Over time, the best products tend to stand out from the crowd, and one nice thing about technology is that passionate early adopters help winnow that field relatively quickly. But first impressions are still important, and choosing a name that’s difficult to pronounce and harder to spell probably doesn’t help anyone understand why your product is as cool as the one Snoop Dogg uses.

  1. Drew Brahams Friday, June 8, 2012

    This is stupid f*cking hype. Is this a party or some real business? Why all these celebs anyway? I’m rooting for the small guy. Go nyoombl Go!!!! WooWoo.

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  2. Jocelyn Chien Friday, June 8, 2012

    I respect the guys at Nyoombl very much. Except for the name (which I have kind’a gotten used to), these guys seem to be very deliberate about how they’re approaching this market. Looks like they are building something that will remain for a long time not just a fad. Impressive work! Looking forward to seeing more!

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  3. I like Big ideas.

    People often create startups with a goal in mind. ‘I want to sell for X!’ or ‘we’re going to go public in 201x!’; really the battlecry seems to reflect the VC economy that so permeates the valley.

    There’s nothing wrong with venture when value is created. The exchange of ideas has tremendous value. It is the ethos we attempt to tap into when we write poetry or type a blog entry. I have a thought that I want to share.

    It’s that simple idea that’s spawned Empires. Now, do I want to chat with a random stranger or listen to an exceptional debate? Frankly there are times for both, but I think the latter has much more societal value.

    I think airtime is tinsel and Nyoombl is a forum for thought. One creates value and the other extracts it. I personally would love to see Nyoombl form partnerships with companies like Quora and distribute the conversations to a wider audience.

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  4. Oladayo S. Olagunju Saturday, June 9, 2012

    the nyoombl name is funny but unique. btw, this article appears to me like it is focused on the celeb startup. take a look even at the pictures. haha. the tech world will use nyoombl as a scape goat. you think they can win? actually, maybe…but it’s ginna be hard.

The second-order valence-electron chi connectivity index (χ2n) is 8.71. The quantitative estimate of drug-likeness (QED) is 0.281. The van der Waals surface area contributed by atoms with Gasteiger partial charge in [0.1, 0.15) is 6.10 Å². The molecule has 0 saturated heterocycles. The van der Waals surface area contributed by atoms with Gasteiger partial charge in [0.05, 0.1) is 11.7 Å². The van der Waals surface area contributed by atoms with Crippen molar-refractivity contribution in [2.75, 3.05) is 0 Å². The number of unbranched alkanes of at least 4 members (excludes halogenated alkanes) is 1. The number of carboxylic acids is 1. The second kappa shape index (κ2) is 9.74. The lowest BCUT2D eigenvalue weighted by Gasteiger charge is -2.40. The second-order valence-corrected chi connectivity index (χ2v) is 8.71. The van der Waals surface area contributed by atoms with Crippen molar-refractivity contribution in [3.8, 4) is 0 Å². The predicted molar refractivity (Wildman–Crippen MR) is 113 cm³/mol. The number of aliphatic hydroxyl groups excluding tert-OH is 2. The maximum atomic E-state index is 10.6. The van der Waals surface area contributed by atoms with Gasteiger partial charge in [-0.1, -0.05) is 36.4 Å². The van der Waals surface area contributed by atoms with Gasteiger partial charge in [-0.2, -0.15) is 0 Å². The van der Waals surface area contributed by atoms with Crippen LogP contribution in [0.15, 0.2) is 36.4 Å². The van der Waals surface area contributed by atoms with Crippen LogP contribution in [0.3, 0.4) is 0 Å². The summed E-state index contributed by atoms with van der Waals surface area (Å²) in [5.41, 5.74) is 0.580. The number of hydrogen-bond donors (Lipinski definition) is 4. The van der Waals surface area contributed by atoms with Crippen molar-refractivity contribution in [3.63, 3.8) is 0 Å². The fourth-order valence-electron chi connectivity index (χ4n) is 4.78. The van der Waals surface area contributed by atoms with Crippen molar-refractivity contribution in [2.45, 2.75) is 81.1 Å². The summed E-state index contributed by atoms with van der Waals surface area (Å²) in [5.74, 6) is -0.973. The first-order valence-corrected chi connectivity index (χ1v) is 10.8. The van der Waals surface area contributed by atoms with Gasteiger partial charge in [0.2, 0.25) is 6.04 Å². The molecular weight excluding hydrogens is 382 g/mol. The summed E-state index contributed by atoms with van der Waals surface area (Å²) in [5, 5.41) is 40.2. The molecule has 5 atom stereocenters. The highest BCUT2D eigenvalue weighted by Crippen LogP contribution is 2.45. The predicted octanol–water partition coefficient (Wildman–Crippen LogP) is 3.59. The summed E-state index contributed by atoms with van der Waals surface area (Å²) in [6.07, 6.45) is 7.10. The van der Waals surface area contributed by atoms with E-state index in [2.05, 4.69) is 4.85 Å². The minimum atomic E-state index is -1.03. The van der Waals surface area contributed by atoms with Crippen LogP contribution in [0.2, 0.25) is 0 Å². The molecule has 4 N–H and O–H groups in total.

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  5. Right now regardless of the celebrities, Airtime clearly wins over Nyoombl simply due to the brand name. The latter is extremely difficult to remember, spell or say properly. Airtime clearly understands the importance of branding and telling their company story, regardless of whether big name stars are involved. Nyoombl needs to change their name to simply have a chance for success.

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  6. nimble wasn´t even my fifth guess for how that was pronounced

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    1. Nick Peterson Wednesday, June 13, 2012

      I thought it was ok. The two eyes in the spelling were silent to me. Moreover, they are very characteristic of the video conversation.

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  7. Nick Peterson Wednesday, June 13, 2012

    I think Nymbl or Nyoombl is much more educational than Airtime. They service different functions with similar techniques.

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  8. Nadim Hossain Thursday, June 14, 2012

    Love this quote: ‘“I’m not a star. I’m not an billionare. I don’t know Ashton Kutcher,” Olagunju said.’

    But seriously, it’s way too early to say who’s going to win. I like the fact that both Airtime and Nyoombl are pushing the envelope. Each will make the other stronger. Products will ultimately decide winners. I reject the notion that a high-profile launch equals success (Cf. Color vs. Instagram).